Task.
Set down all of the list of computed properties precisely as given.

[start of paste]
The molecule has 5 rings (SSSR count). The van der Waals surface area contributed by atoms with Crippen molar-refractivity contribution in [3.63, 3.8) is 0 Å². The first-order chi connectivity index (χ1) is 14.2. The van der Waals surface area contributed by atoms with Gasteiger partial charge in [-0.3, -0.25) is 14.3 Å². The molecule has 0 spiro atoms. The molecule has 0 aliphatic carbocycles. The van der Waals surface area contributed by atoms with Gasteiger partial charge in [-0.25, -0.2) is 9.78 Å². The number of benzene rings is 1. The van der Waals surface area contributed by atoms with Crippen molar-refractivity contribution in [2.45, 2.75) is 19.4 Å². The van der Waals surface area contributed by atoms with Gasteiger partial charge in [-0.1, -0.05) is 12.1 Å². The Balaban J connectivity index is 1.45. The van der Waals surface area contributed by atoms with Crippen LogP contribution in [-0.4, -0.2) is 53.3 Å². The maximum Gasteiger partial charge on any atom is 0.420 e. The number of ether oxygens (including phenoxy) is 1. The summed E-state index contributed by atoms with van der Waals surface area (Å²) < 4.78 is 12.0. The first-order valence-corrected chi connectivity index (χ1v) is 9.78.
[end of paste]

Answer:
The molecule has 5 rings (SSSR count). The van der Waals surface area contributed by atoms with Crippen molar-refractivity contribution in [3.63, 3.8) is 0 Å². The first-order chi connectivity index (χ1) is 14.2. The van der Waals surface area contributed by atoms with Gasteiger partial charge in [-0.3, -0.25) is 14.3 Å². The molecule has 0 spiro atoms. The molecule has 0 aliphatic carbocycles. The van der Waals surface area contributed by atoms with Gasteiger partial charge in [-0.25, -0.2) is 9.78 Å². The number of benzene rings is 1. The van der Waals surface area contributed by atoms with Crippen molar-refractivity contribution in [2.45, 2.75) is 19.4 Å². The van der Waals surface area contributed by atoms with Gasteiger partial charge in [-0.1, -0.05) is 12.1 Å². The Balaban J connectivity index is 1.45. The van der Waals surface area contributed by atoms with Crippen LogP contribution in [-0.4, -0.2) is 53.3 Å². The maximum Gasteiger partial charge on any atom is 0.420 e. The number of ether oxygens (including phenoxy) is 1. The summed E-state index contributed by atoms with van der Waals surface area (Å²) < 4.78 is 12.0. The first-order valence-corrected chi connectivity index (χ1v) is 9.78.